There's no diet for ulcerative colitis. What you eat doesn't cause or cure UC. But eating a diet rich in nutrients may help you spend more time in remission and live a healthier life.
Malnutrition caused by ulcerative colitis is rare because vitamins, minerals, and proteins are absorbed in the small intestine, which isn't affected by UC. Still, eating a well-balanced diet with UC can be tricky.
Ulcerative colitis can begin very early. At the age of 12, for instance, Amanda Sina Griffith found herself the object of a custody battle -- and was besieged by painful stomachcramps and bloody diarrhea. “I’d had very mild stomach symptoms before; my doctor thought it was a bacterial infection. But now, it was worse,” she recalls. The diagnosis was ulcerative colitis.
Now 31, the Norton, Mass., public relations consultant and mother of a 7-month-old still finds that when she’s under stress...
Many people with UC find certain foods don't agree with them. And loss of appetite or fear of eating can cause you to lose weight or miss out on nutrients.
The best time to think about nutrition is when you're not having a flare.
The Best Diet for Ulcerative Colitis?
Most experts say that people with UC should just try to eat a well-balanced diet whenever possible. This should include a variety of foods:
Lean meat, fish, and poultry
Low-fat dairy products
Bread, cereal, and whole grains
Fruits and vegetables
Healthy fats such as vegetable oils
Keep a food diary to help you figure out which foods cause problems for you and whether or not you're getting enough nutrients.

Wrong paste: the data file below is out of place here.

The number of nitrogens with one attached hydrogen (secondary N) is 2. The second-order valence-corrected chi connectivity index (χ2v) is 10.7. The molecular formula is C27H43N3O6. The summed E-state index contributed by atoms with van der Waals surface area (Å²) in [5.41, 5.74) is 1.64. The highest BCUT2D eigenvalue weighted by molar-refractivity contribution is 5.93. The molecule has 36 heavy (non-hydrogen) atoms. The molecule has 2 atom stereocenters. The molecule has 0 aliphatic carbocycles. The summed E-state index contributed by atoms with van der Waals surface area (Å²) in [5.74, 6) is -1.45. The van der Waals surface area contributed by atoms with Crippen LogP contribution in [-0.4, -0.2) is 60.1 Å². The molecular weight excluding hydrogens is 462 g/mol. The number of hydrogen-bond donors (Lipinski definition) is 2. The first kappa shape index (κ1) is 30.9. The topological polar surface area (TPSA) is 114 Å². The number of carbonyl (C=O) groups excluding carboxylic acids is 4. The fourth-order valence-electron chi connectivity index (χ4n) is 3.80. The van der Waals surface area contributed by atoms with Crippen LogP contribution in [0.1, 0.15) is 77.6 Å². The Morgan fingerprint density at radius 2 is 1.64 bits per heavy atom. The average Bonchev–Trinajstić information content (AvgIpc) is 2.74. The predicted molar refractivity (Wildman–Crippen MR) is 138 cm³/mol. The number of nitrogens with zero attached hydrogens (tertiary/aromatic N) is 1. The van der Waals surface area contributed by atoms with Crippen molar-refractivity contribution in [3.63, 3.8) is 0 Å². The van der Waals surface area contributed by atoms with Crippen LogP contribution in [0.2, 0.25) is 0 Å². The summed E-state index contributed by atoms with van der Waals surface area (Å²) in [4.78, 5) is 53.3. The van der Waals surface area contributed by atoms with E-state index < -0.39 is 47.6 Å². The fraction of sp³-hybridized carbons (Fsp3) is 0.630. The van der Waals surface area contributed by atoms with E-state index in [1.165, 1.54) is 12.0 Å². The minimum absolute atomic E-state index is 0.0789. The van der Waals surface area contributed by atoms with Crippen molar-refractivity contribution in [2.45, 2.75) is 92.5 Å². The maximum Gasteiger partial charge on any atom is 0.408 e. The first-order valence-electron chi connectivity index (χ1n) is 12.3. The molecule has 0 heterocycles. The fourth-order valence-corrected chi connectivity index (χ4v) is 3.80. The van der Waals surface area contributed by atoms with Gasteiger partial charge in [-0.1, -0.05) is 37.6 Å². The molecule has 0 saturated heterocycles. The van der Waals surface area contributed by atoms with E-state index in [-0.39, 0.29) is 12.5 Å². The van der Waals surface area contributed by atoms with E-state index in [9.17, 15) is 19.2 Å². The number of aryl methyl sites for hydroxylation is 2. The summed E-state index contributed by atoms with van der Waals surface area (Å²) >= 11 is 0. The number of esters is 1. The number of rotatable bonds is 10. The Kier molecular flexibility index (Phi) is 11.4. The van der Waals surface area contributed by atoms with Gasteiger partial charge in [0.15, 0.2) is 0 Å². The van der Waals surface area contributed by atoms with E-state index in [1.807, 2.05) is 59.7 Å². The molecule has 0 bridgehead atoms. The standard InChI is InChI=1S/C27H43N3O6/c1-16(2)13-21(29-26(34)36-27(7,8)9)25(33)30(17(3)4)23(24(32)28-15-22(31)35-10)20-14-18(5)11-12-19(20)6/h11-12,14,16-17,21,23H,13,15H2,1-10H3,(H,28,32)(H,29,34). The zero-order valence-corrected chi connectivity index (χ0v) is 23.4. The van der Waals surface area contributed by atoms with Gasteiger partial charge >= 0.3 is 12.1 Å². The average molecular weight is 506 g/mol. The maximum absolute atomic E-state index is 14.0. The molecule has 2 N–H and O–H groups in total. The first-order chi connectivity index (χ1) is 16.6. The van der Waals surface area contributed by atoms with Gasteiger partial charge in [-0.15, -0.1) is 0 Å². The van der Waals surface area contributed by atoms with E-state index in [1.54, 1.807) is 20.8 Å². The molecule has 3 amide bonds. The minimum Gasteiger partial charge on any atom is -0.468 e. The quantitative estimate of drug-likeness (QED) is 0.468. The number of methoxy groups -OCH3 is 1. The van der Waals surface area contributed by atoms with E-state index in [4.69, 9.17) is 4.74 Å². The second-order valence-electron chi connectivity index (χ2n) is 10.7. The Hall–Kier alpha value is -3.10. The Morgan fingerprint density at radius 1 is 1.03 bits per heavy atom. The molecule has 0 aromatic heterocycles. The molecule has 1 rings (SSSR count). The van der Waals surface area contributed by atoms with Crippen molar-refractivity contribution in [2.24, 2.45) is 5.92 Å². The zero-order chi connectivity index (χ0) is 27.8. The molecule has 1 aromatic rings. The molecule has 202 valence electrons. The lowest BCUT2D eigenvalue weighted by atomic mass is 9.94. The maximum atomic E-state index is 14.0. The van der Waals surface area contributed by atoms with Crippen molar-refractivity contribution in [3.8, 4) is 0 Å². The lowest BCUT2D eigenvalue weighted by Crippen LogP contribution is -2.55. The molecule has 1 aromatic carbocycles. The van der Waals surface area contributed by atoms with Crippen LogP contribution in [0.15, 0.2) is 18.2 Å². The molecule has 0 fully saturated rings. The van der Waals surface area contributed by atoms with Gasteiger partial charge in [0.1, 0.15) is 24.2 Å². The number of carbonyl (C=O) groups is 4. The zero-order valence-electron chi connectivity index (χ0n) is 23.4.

If you're losing weight because of your ulcerative colitis, try eating five or six small meals and snacks during the day instead of two or three large meals.
When you have chronic diarrhea, drink plenty of water or other fluids to stay hydrated.
A dietitian can come up with a diet that meets your calorie and nutrient needs. Before you take any dietary supplements, talk to your doctor or dietician.
Avoid High-Fiber Foods?
You don't necessarily have to say good-bye to foods such as whole grains, fruits, and vegetables because you have UC. Besides its nutritional benefits, fiber soaks up excess water and can firm stools.
Even if a high-fiber food seems to aggravate your UC symptoms during a flare-up, it may not when the flare passes. The only way to know if a particular food is a problem for you is to remove it from your diet and then gradually start eating it again.
Aim for 20 to 30 grams of fiber a day. Steaming, baking, or stewing fruits and vegetables before eating them may be easier on your digestive tract than eating them raw.
If your doctor has recommended a low-fiber diet, you may not be getting enough nutrients common in high-fiber foods. Ask your doctor or dietitian if you should take a supplement.